Padma Guesthouse and Hotel, on Fort Road, also has rooms for all budgets and a fabulous roof top restaurant. The Spic n Span Hotel on Old Leh Road, close to the market, is a relatively new hotel with modern amenities and rooms from around 5,000 rupees per night.  The Hotel City Palace is recommended as well. Rates also start from 5,000 rupees per night for a double.

Looking for somewhere exceptional to stay? Try these captivating luxury camps and hotels in and around Leh.

Homestays with Trekking and Expeditions in Ladakh

An appealing alternative to camping out while trekking around Ladakh is to stay in people's houses in remote villages, which you reach along the way. This will give you a fascinating insight into the life of Ladakhi farmers. You'll even be fed traditional home cooked meals, prepared by the farmer families. Local Ladakhi trekking expert Thinlas Chorol organizes such trips, as well as many other custom trekking itineraries to places off the beaten path. She's the founder of the notable Ladakhi Women's Travel Company -- the first female owned and operated travel company in Ladakh, which uses only female guides.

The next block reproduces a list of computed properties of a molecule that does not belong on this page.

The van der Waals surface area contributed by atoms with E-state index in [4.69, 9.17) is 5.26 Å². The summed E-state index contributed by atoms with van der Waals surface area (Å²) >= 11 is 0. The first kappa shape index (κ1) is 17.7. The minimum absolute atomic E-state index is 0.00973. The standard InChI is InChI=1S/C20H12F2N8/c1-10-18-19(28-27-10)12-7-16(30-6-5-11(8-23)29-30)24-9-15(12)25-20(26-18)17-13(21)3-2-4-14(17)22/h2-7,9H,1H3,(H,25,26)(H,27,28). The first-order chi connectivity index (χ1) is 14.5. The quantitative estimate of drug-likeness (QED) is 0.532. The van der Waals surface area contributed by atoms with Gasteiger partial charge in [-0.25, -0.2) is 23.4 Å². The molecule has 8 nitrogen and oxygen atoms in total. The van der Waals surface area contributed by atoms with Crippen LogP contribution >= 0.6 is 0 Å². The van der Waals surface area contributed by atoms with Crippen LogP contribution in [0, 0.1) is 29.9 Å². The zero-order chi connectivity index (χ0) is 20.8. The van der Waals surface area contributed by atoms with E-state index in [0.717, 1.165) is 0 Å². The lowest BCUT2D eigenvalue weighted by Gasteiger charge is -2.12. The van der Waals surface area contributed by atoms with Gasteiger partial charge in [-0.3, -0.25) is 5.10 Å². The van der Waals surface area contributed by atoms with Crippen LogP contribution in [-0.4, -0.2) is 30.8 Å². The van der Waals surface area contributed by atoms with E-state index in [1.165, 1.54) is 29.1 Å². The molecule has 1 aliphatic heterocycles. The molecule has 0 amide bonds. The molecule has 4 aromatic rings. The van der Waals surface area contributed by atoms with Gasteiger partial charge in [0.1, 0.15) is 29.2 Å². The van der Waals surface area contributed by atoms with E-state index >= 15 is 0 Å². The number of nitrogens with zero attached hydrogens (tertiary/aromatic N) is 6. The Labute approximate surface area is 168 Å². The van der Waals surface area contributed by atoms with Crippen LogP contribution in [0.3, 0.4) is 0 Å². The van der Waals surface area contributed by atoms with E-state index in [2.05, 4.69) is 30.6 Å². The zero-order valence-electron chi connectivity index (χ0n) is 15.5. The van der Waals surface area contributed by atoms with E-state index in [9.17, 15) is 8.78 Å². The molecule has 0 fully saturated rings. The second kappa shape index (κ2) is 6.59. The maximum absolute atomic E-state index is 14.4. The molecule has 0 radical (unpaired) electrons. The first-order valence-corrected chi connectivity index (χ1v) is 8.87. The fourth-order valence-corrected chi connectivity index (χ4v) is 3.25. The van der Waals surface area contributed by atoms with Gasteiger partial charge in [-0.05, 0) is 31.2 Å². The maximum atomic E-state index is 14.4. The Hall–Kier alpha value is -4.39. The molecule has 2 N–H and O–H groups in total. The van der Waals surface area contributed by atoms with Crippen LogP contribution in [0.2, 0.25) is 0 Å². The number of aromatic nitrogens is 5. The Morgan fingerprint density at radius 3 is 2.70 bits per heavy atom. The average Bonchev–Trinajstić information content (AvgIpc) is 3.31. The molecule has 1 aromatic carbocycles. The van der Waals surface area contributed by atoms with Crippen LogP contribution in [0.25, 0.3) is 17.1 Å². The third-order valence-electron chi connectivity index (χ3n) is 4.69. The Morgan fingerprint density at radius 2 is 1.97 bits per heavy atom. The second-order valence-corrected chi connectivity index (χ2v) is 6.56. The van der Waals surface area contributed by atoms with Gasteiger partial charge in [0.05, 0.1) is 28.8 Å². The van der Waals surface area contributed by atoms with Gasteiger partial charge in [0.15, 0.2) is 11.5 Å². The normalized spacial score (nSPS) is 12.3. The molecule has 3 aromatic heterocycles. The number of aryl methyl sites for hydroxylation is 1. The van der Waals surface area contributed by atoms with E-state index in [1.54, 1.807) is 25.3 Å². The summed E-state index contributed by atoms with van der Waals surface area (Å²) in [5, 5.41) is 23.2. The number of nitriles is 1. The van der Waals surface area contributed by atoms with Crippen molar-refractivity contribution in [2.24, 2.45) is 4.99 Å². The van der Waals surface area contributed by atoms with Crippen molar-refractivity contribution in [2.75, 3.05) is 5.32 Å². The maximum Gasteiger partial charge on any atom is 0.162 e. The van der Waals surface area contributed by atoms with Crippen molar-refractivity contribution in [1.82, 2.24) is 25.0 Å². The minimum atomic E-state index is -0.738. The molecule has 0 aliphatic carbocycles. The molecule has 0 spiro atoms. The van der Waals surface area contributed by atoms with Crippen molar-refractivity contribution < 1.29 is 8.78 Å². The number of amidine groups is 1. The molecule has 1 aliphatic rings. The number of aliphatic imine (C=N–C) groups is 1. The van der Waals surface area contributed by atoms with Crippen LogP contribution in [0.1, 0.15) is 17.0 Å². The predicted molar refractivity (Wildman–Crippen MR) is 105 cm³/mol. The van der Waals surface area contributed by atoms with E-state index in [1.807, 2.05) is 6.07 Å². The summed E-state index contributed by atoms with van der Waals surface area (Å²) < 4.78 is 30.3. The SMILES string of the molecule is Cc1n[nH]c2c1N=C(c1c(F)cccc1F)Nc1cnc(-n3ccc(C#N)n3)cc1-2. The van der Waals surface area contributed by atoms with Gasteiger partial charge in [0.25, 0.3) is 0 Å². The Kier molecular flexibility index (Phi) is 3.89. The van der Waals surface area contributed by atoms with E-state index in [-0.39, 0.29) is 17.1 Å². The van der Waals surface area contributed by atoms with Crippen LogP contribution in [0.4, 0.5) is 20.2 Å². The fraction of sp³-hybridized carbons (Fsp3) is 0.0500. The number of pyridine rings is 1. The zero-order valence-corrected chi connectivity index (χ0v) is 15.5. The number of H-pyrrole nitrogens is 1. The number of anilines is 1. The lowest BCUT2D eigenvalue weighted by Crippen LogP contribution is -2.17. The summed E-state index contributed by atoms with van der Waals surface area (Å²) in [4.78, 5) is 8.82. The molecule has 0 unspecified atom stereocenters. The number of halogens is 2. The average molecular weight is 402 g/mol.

Also, consider the expeditions to remote villages offered by Mountain Homestays.  You'll get to stay in people's homes and take part in initiatives that enhance the livelihoods of the villagers. This includes documenting the traditional handcrafting and organic farming techniques of Ladakh.

Travel Tips

Make sure you allow yourself plenty of time to acclimatize after arriving in Leh (ideally three days if you've flown in) because of altitude sickness. Medication called Diamox (acetazolamide) can help speed up acclimatization process. A doctor's prescription is required. Anyone who has a pre-existing condition such as heart or lung disease, or diabetes should also consult a doctor before traveling.

Laptops also don’t appreciate the high altitude and hard drives are known to crash.

Nights still get chilly during the summer so do bring warm clothes to layer.

Leaving Leh by flight can be a lot more challenging than arriving. Demand for flights is high in peak season, so book well in advance. In addition, flights are sometimes canceled because of weather conditions, so it’s advisable not to book the last flight of the day. Hand luggage also poses a problem. Only laptops, cameras and cell phones are permitted as hand luggage. Also keep in mind that passengers must identify their checked-in luggage, outside the departure lounge, before it's loaded on to the plane.

It will be marked against the luggage tags on the boarding cards.